Waiting to hear back from someone you’ve reached out to, perhaps several times, can be frustrating, especially if you feel like you can’t move forward with planning or even just feel a sense of closure until you receive a response. While the waiting game will remain a reality in numerous life contexts, preparing for this scenario with a proactive approach and positive mindset goes a long way.
Something I have observed is that “a long time” means different things to different people in different contexts. For instance, I have heard on a Tuesday morning that a recruiter hasn’t responded yet and was contacted “a while ago” and learned that this length of time was referring to a message sent Friday afternoon. In my own experience, I have also seen a follow-up email in my in inbox sent on a Thursday at lunchtime asking if I had seen the previous email sent at 9pm the night before. From the perspective of the sender, I was taking “a long time” to reply when they sent follow-up the next morning, especially since the information they wanted was time sensitive.
Though every industry and line of business has its own culture, which is even more distinct by each company and each department and each office space, the general expectation for response time to an email or phone call tends to be longer than new/emerging professionals expect. Many professionals spend a great deal of time on the job having scheduled conversations, conducting presentations, or running events with high volumes of emails and voicemails accumulating in the background and minimal time to review and respond to the load, especially since oftentimes the receiver needs to spend some time looking into something further before being able to provide a response to any given message. Other factors that contribute to a response time that is longer than desired is the recipient taking vacation time, traveling for business and conferences, unexpected sick or family time, and other variables. Though some employees can pull up their emails and voicemails on their phone, this does not always suggest that an immediate response is realistic, especially when trying to set boundaries and manage self-care during demanding times of the year.
One of the ways to avoid the discomfort of waiting and hoping for a quick response is to think further ahead than what is believed to be necessary and allow plenty of time to receive a response for something, especially if it is time sensitive. More often than not, more time is needed to allow for a response than anticipated. This is one example of why it is essential to put everything on a calendar and have a reminder system for yourself since time always seems to sneak up on us and get away!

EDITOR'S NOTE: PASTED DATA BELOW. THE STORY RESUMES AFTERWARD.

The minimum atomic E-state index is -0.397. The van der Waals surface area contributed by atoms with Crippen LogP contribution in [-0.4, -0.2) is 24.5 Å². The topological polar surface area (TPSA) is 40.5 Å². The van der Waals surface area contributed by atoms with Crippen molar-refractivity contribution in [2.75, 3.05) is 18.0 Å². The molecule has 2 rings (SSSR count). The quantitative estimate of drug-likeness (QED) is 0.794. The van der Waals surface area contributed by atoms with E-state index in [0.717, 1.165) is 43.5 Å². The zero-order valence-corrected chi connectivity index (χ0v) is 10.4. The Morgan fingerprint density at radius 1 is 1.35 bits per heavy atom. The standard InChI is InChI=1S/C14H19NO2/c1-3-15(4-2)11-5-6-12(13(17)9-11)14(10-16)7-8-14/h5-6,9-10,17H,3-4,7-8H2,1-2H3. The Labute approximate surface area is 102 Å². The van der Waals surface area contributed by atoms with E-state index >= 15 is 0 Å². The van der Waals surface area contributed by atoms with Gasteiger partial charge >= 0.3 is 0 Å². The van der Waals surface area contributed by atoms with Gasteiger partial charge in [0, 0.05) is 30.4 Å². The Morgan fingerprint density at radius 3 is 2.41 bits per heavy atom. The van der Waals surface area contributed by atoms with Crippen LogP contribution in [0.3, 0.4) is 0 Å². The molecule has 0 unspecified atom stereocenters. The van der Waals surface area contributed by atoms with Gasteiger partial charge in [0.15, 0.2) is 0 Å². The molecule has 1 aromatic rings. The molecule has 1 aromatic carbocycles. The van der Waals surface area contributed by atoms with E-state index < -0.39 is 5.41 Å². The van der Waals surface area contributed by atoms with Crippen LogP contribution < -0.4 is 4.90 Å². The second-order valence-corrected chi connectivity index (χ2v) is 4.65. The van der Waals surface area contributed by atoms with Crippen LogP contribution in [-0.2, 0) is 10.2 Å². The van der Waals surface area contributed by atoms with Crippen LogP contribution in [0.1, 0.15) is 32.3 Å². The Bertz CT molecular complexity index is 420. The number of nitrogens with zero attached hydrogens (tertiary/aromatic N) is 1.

Though there is no one-size-fits-all time frame for expecting a response to an email or phone call (which, by the way, please leave the recipient a voicemail instead of calling multiple times), the following tend to be an accurate starting point:
- Two business days (that is, days when one’s business is in operation) is typically the minimum amount of time one should allot to receiving a response to relatively straightforward questions that require minimal information or investigation. For example, two business days from Monday afternoon is Wednesday afternoon; two business days from Friday morning is Tuesday. Business days do not include weekdays that are holidays for the recipient’s employer.
- One week is typically the minimum amount of time one should allot to receive a response to something more complex that requires the recipient to write a thoughtful response, gather information, and/or review something that is a shorter document.
- Two weeks is typically the minimum amount of time one should allot to receive a completed task from someone such as a letter, survey, a review of something, or other request that prompts a mini project.
One way to potentially decrease the amount of time it takes to receive a response is to provide as much information as possible so that the recipient doesn’t have to take the time to look up the information needed to assist you or ask you follow up questions, which then takes more time.
What happens if there was nothing that could have been done to be more proactive and a response is desired or needed as soon as possible? Peace is usually preferred over angst, therefore a positive outlook and confidence in being able to manage the situation regardless of what happens with the response can help achieve the former since it is out of your control.
Additionally, many questions can be answered using available resources that are designed to address your very questions (beyond just an FAQ page). Sometimes it is believed that the quickest way to get an answer is to ask, however with so much information available online and other communication materials, often the information desired can be obtained more quickly this way.
While many may text, Snap, and instant message back within minutes, the transition to the workplace tends to go more smoothly when the expectation is that hearing back is going to take “a while” and tackling projects as proactively as possible.